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Build and beat up Revell's 1/25 scale 1956 Chevy Nomad

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By Karl Logan
In the November 2008 jumbo issue of FineScale Modeler, Karl Logan reveals an unbelievable weathering technique - with hairspray! First, though, he modified and beat up Revell's 1/25 scale Chevrolet Nomad. Here, he shows you how.

I wanted the doors open, so I used a scriber to deepen the engraved panel lines, 1.
Photo 2
Then, I carefully cut out the remaining plastic with a micro razor saw, 2.
To complete the surgery, I cut the corresponding door panels from the inner tub, then glued the door parts together, 3.
I filled the gaps with Squadron putty and .020" styrene, 4, and added hinges from .030" x .060" strip styrene.
One of the window handles was shaved off and drilled out, 5.
I super glued wine-bottle lead foil to the kit's seat. Then I sealed the edges with more super glue and sanded them flat so when painted the seam would be disappear. I used a No. 11 blade to slice the foil in places, bending up the foil around the cut, 6.
I used a curved blade excavate plastic under the cuts in the foil, then stippled Squadron white putty inside the foil to simulate stuffing. Unhappy with the smooth appearance of the fabric area of the seat, I textured them by applying putty and lightly sanding. I installed the seat into the tub after adding a rough coat of flocking over patchy white glue, 7.
I cut open the glove compartment door and build a styrene box behind it. Using stretched sprue, added drooping wires under the dash. Pedals fashioned from styrene sheet and rod finished the details, 8.
Chrome? We don't need no shiny chrome, so I stripped the plated engine parts by soaking the parts in bleach. I wired the distributor cap with No. 28 soft-steel wire, and added slightly thicker wire going to the coil. In a junkyard, these items would be among the first scavenged but this car is being portrayed as being on private property, so I was comfortable leaving these relatively intact. I left off the air cleaner and carburetor and drilled an air intake hole under the carb. I added some of the lines to the carb with copper wire, 9.
The battery's long-gone, but I built a tray on the firewall from .010" styrene. I discarded the brake reservoir, instead drilling holes where it would have mounted on the firewall, 10.
The engine was painted with craft store paints in various rust shades and sprinkled with rust-colored pastels while wet. Then I applied a wash of burnt umber and orange artist's oils and dry-brushed in various shades of rust and tan. A stippling of reddish-orange simulated remaining engine paint before light washes of black and orange, 11.
I made hood springs by wrapping fine wire around a sewing needle, then added them to the hinges, 12.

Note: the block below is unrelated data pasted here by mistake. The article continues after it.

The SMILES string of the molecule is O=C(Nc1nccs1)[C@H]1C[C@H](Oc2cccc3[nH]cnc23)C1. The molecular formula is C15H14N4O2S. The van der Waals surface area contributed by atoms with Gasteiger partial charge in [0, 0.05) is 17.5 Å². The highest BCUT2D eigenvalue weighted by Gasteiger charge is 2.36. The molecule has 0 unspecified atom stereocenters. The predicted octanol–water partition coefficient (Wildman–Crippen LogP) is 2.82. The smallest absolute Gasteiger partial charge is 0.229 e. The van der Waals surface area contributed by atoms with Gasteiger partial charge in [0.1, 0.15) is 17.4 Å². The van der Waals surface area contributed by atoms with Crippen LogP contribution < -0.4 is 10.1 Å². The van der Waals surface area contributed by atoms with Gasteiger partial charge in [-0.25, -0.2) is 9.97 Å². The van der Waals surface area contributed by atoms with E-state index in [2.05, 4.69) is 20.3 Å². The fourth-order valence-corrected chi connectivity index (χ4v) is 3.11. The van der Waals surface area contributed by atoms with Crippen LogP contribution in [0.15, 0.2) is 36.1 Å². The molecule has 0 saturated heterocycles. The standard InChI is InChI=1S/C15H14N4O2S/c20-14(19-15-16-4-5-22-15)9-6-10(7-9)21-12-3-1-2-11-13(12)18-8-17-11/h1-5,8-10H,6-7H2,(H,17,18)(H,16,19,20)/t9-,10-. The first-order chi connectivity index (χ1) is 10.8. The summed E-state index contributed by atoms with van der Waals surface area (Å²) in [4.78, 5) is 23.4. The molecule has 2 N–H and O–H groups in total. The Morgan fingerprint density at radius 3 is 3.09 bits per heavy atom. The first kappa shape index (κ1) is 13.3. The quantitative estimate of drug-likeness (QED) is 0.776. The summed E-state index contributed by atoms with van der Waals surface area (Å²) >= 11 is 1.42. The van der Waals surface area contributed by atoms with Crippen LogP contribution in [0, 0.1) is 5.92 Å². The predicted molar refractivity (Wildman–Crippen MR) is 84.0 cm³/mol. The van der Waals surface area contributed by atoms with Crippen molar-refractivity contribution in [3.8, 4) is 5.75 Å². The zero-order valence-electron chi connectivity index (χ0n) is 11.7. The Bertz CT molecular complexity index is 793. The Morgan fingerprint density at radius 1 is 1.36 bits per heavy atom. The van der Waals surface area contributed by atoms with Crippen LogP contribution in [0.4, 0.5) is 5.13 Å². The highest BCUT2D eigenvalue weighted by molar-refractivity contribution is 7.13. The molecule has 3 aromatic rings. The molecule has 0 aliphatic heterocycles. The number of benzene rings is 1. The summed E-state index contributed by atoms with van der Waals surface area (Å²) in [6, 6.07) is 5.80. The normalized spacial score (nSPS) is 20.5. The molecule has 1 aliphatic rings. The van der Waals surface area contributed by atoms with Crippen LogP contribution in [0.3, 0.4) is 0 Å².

I planned to model the Nomad minus front wheels, so I made to brake drums using parts from a Charger 500 kit along with .020" rod wheel-bolt posts, 13.
With a new No. 11 blade, I shaved the molded-on trim from some sections of the body. Holes drilled marked the trim's mounting points. After painting, remaining trim was detailed with Bare-Meta Foil. For corroded metal, I thinned the plastic around wheel wells and rocker panels with a rotary tool. Then I deformed the thin plastic with a hobby knife before stippling Squadron putty on the areas to simulate rust, 14.
I soaked a piece of facial tissue in white glue and stuck inside the roof of the painted model and trimmed it to shape. While it was wet, I cut tears in this headliner with a razor blade, 15, then turned the model right side up so the tissue dried hanging down, 16.
I applied craft acrylics to the seats and interior tub using ivory white and turquoise for a typical two-tone décor. The seat stuffing was painted Tamiya dark yellow. After weathering the seats with selective light gray and burnt umber washes, I added rust-colored pastels on the floor and dash, 17, 18, 19, and 20.
With everything painted I attached the body to the interior and chassis. The open doors left gaps I filled with sheet styrene, 21 and 22 .
For the remaining space, I rolled Milliput into thin snakes, 23, then pushed it into place with my finger, 24.
The wet handle of my hobby knife did the final shaping, 25.
I used the same technique to fill the gap at the missing windshield, 26, then hand-brushed body color over the filled areas, and weathered with artist's oils, 27.
I made windows - including a cracked pane - from Evergreen clear styrene sheet and gave all of the windows a light wash of dirty gray or white to simulate dust and grime, 28.
After pinwashing the Bare-Metal Foil with rust-colored artist's oils, 29, I attached the bumpers and rear wheels, 30. After a little weathering to blend everything, my derelict Chevy was done.

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